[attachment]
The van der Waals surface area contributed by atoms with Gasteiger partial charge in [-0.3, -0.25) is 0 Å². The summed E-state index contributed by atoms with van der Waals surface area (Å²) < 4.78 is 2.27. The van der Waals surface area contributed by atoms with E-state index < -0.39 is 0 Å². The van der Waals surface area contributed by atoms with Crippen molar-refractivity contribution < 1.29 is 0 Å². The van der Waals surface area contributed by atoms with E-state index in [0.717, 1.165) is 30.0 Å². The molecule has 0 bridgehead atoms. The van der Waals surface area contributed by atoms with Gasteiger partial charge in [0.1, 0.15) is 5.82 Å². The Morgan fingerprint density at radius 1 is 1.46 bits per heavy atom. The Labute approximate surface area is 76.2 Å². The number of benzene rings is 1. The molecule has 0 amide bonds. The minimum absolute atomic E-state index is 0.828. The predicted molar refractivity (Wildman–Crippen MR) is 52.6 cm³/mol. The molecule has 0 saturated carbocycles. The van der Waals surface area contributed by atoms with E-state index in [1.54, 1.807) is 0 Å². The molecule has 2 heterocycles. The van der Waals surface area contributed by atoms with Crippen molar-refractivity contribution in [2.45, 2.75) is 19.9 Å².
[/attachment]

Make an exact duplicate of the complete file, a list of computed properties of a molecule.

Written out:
The van der Waals surface area contributed by atoms with Gasteiger partial charge in [-0.3, -0.25) is 0 Å². The summed E-state index contributed by atoms with van der Waals surface area (Å²) < 4.78 is 2.27. The van der Waals surface area contributed by atoms with E-state index < -0.39 is 0 Å². The van der Waals surface area contributed by atoms with Crippen molar-refractivity contribution < 1.29 is 0 Å². The van der Waals surface area contributed by atoms with E-state index in [0.717, 1.165) is 30.0 Å². The molecule has 0 bridgehead atoms. The van der Waals surface area contributed by atoms with Gasteiger partial charge in [0.1, 0.15) is 5.82 Å². The Morgan fingerprint density at radius 1 is 1.46 bits per heavy atom. The Labute approximate surface area is 76.2 Å². The number of benzene rings is 1. The molecule has 0 amide bonds. The minimum absolute atomic E-state index is 0.828. The predicted molar refractivity (Wildman–Crippen MR) is 52.6 cm³/mol. The molecule has 0 saturated carbocycles. The van der Waals surface area contributed by atoms with E-state index in [1.54, 1.807) is 0 Å². The molecule has 2 heterocycles. The van der Waals surface area contributed by atoms with Crippen molar-refractivity contribution in [2.45, 2.75) is 19.9 Å².